Mister-Baseball.com is counting down with short team-by-team previews until the World Baseball Classic starts on March 5th.
We are going to start into our preview series for the World Baseball Classic with the biggest underdog in the whole tournament. Team China, managed by Terry Collins, lacks any Major League stars and has to take on the 2006 World Baseball Classic champion and the 2008 Olympic champion in the preliminary round.
China is slotted into pool A of the World Baseball Classic and opens the tournament on Thursday, March 5th against the defending champion Japan. They are playing in the Tokyo Dome in Tokyo, Japan. Due to the double elimination format they are probably facing Taiwan in their second and perhaps last game in the WBC on Saturday, March 7th. Olympic champion South Korea also is in this group.
Recent Tournament History
In the 2006 edition of the World Baseball Classic, China lost all three games in a round robin preliminary round against Korea, Japan and Taiwan by a combined score of 6-40. They allowed 14.40 runs per nine innings in these matches and they batted just .185.
The following year they would have had the opportunity to play in the IBAF Baseball World Cup in Taiwan, but they passed and gave away their spot to Thailand. Last summer China participated in the Olympics in Beijing, finishing in eighth place with a 1-6 record. Probably profiting from the extra inning tiebreaker rule, they upset Taiwan in an 8-7 twelve-inning victory. They impressed not only in this game, but during the whole event, as they showed a fighting spirit in every game, sometimes too aggressive, which led to a near-brawl in the match versus Team USA.
China was ranked 14th in the IBAF World Rankings.
Friday, February 27th:
China – Yomiuri Giants
Saturday, February 28th:
China – Saitama Seibu Lions
(both games are in Japan)
The Chinese Baseball program started from the scratch following the inaugural version of the World Baseball Classic in 2006, focusing on Beijing 2008. With the help of Major League Baseball Chinese teams and players were brought into the United States to play in extended Spring Training and the Arizona Fall League the past few years. This helped to improve their skills. However now they have to proof that they are willing to continue the development of Baseball.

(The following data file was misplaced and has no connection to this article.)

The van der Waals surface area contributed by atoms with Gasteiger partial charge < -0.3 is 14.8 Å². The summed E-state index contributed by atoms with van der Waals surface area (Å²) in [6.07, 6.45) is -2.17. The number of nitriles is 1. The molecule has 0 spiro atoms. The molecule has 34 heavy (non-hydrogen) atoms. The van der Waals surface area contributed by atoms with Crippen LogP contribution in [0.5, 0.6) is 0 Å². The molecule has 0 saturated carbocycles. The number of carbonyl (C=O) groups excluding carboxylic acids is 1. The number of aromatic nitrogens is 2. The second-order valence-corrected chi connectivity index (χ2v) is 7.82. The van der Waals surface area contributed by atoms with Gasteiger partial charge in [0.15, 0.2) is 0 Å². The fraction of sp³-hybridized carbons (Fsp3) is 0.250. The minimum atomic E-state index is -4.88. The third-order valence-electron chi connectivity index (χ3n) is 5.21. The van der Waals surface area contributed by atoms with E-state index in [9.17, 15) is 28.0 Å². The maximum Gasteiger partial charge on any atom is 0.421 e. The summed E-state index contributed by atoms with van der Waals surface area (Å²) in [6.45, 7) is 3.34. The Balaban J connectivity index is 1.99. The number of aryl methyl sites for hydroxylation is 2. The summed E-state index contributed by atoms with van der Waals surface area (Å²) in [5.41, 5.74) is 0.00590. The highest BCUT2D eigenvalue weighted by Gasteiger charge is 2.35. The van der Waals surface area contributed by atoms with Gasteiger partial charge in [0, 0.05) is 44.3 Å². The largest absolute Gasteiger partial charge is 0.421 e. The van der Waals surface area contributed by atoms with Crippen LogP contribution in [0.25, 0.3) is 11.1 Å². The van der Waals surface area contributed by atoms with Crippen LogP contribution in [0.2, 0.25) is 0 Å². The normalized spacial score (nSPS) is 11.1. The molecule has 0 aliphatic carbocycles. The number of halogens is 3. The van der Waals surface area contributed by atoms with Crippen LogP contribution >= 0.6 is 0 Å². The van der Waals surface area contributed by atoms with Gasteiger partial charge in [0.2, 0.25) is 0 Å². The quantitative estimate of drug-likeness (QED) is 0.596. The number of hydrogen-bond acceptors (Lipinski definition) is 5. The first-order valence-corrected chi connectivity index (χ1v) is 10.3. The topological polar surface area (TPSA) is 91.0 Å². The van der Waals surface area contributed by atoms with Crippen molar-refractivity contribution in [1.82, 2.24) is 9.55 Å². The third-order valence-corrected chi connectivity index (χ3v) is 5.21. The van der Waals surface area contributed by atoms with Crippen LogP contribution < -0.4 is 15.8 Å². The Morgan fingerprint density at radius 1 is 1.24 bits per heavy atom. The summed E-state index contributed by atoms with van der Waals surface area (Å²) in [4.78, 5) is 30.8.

Chao Wang, who now is an outfielder, was the first player from China to sign with a Major League team back in 2001, when he played in the Arizona Summer League for the Seattle Mariners affiliate. Currently pitcher Liu Kai, catcher Zhenwang Zhang (both New York Yankees) and infielder Ray Chang (Pittsburgh Pirates) are Chinese players in Major League organizations. The others are all playing in their home country in the China Baseball League.
In the Olympics last August right-handed starting pitcher Chenhao Li made a solid impression on the mound, allowing just two runs on seven hits in ten innings. Infielder Fenglian Hou and outfielder Lingfeng Sun led the team with eight hits each. All three are again on the roster of China in the WBC.
Jim Lefebvre, who was at the top of the coaching staff of China the past few years, leaves his position to take over as hitting coach of the San Diego Padres. Terry Collins replaces him at the helm for the 2009 WBC. Collins, who served as the farm director of the Los Angeles Dodgers in 2007, last managed in the big leagues in 1999, when he was with the Angels. He also was the skipper of the Houston Astros. In these stints he has a 444-434 record as manager in the MLB. In 2008 he served as manager of the Japanese professional team Orix Buffaloes.
Despite their courage-filled play in the Olympics, the Chinese team does not have a chance to advance in pool A of the World Baseball Classic. The tournament probably will be over after game two, likely against Taiwan. In Beijing they had the crowd behind their backs and they were highly motivated to excel in their home country. This will be different in Tokyo.
Photo: (c) MARCO VASINI, IBAF, www.ibaf.org